Limited Oxygen Builds Stronger Alligator Hearts, Study Finds

By Neethu Shaji Saji

16 September 2019

Baby alligators and an egg on a nest

Alligators born from eggs exposed to low oxygen levels (hypoxia) have an important advantage compared to those that develop under normal oxygen levels:  they develop stronger, better functioning hearts.   

The discovery was made by a team of researchers led by Dr. Sarah Alderman, an adjunct professor in the Department of Integrative Biology.

According to Alderman, not all alligator eggs experience the same oxygen levels as they develop. Eggs located at the bottom of a buried clutch are oxygen limited compared to ones at the top.  This disparity led Alderman – a physiologist with a particular interest in how cardiac tissue responds to stress – to wonder how hypoxia might affect a developing alligator heart.

Working with collaborators in the United States, Alderman and her team obtained alligator eggs from a wildlife refuge in Louisiana and shipped them to the lab in the University of North Texas for the study. Half of the eggs were grown in low oxygen conditions, while the others were incubated at normal levels. As soon as the alligators hatched, the researchers analyzed the composition of proteins in hearts from both groups of hatchlings.  The alligators were allowed to grow under normal oxygen conditions for two years, at which time the researchers again examined their hearts. 

The team found important differences in the cardiac proteins between the two groups of alligators after hatching, differences that were still present two years later.

“I was surprised to see the persistence of changes in the protein expression induced by hypoxia to the juvenile stage,” says Alderman, noting that this meant the changes would likely last over the lifetime of the alligator.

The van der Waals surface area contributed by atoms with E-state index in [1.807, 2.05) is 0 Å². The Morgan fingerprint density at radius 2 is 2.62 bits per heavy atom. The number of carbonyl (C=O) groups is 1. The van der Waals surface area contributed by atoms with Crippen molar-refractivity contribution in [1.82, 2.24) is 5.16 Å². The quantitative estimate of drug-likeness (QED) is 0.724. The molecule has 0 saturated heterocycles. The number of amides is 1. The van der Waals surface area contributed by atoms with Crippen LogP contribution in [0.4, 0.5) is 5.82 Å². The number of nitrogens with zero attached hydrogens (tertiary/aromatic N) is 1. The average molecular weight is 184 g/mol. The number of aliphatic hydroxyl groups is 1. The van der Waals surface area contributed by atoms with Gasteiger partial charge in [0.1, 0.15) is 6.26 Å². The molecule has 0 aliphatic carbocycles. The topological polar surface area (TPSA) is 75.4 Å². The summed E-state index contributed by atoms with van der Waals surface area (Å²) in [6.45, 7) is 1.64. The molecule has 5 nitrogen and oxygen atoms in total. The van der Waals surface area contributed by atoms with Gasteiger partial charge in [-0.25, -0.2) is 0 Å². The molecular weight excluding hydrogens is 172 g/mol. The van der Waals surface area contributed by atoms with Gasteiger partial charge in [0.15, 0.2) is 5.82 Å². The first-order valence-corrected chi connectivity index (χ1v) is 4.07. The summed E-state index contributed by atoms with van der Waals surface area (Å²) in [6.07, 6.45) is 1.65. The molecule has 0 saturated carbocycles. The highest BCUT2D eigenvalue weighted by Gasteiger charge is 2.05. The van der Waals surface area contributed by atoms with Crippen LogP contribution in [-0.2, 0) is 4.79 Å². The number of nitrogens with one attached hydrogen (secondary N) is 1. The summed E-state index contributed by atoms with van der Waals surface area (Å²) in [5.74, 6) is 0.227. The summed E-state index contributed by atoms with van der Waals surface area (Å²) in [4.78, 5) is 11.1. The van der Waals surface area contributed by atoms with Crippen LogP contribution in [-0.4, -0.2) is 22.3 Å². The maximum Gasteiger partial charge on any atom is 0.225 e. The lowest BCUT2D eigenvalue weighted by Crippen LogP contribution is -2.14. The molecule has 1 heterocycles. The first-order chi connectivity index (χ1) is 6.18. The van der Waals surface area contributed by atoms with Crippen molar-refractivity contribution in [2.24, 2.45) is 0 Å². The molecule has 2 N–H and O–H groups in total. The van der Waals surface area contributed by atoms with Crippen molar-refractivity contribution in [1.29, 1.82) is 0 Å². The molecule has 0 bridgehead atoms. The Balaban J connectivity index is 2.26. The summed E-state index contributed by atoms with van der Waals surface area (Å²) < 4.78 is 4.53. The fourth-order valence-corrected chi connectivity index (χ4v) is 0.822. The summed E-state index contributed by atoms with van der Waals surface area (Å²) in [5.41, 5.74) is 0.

One of the key differences discovered by the researchers was that hypoxia-exposed hearts had higher amounts of proteins involved in metabolizing fat for energy.  A healthy heart is one that preferentially burns fat over other forms of energy, preventing fat accumulation in cardiac tissue that would otherwise impair proper functioning. (In fact, in humans, cardiac tissue that switches from burning fat to burning carbohydrates is a sign of a diseased heart.)  That means that higher amounts of fat burning proteins indicates a better functioning alligator heart.   

Similarly, the team also found higher levels of “recycling proteins” in the low-oxygen alligator hearts.  These proteins play an important role in minimizing damage from oxidative stress, a common condition that occurs in cells when there is an imbalance between highly reactive molecules and the antioxidants that normally help neutralize them.  Recycling proteins will quickly breakdown any proteins damaged by the reactive molecules, before they can cause problems in the cell.

“Increasing the recycling machinery of the cell to reduce oxidative damage is an interesting strategy which I would like to follow up,” notes Alderman.

The study has received widespread interest because it isn’t just alligators that can be affected by hypoxia during early development. Humans can also experience low oxygen in the womb due to certain maternal medical conditions or if the mother smokes or lives at high altitudes, and chronic fetal hypoxia increases the risk of cardiovascular disease later in life.  By studying the effects of hypoxia in other species, researchers can gain valuable insights into the different ways that low oxygen can alter normal physiology, and even identify new treatment strategies in patients with weakened hearts. For example, the pathways that lead to increased fat utilisation in alligator hearts could also be targeted in humans with heart disease to reverse the high carbohydrate consumption in heart disease.

“There are many long-term potential benefits to this type of research,” says Alderman.  “Thanks to the life history of alligators and other reptiles that bury their eggs, we have a unique opportunity to study the different physiological strategies that have evolved to cope with hypoxic stress during early development.”


This study was funded by the Natural Sciences and Engineering Research Council and the National Science Foundation.


Read the full study in the journal Scientific Reports.

Read about other CBS Research Highlights.